Regulatory framework for Data Protection in India 

The Information Technology Act, 2000 and rules made thereunder (“IT Act”) is the only legislation governing “data” in India. Data under the IT Act is defined as “a representation of information, knowledge, facts, concepts or instructions which are being prepared or have been prepared in a formalised manner, and is intended to be processed, is being processed or has been processed in a computer system or computer network, and may be in any form (including computer printouts magnetic or optical storage media, punched cards, punched tapes) or stored in the memory of the computer[4].

While the IT Act provides penalties for tampering with computer source documents[5], breach of privacy[6] and improper security of sensitive personal data[7], it remains a question of interpretation if these provisions are relevant to ‘big data’..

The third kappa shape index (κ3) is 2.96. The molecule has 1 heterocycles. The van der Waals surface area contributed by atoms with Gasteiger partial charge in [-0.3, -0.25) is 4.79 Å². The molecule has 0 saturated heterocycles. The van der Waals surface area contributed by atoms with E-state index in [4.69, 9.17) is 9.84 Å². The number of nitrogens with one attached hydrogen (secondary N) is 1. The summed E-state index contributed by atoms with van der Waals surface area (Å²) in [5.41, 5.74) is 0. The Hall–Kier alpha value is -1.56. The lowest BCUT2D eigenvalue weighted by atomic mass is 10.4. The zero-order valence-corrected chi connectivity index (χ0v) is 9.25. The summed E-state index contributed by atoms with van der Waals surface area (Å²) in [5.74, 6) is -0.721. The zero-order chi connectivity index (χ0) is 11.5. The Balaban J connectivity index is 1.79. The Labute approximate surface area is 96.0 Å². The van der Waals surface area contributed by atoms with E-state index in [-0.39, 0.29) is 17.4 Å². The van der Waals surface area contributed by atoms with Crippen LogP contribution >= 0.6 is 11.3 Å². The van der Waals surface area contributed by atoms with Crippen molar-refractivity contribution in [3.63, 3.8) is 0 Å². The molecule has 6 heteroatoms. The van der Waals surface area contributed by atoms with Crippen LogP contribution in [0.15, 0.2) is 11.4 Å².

The IT Act provides for Computer Related Offences, prohibiting the access, download, extraction etc. of data without the permission of “the person who is in charge, of a computer, computer system or computer network[8]. A computer system has been defined as “a device or collection of devices, including input and output support devices and excluding calculators which are not programmable and capable of being used in conjunction with external files which contain computer programmes, electronic instructions, input data and output data that performs logic, arithmetic, data storage and retrieval, communication control and other functions.[9]

While these provisions protect a user providing raw data, the grey area arises when a social media platform (such as Facebook or a LinkedIn) uses the data fed in by the user on a public forum.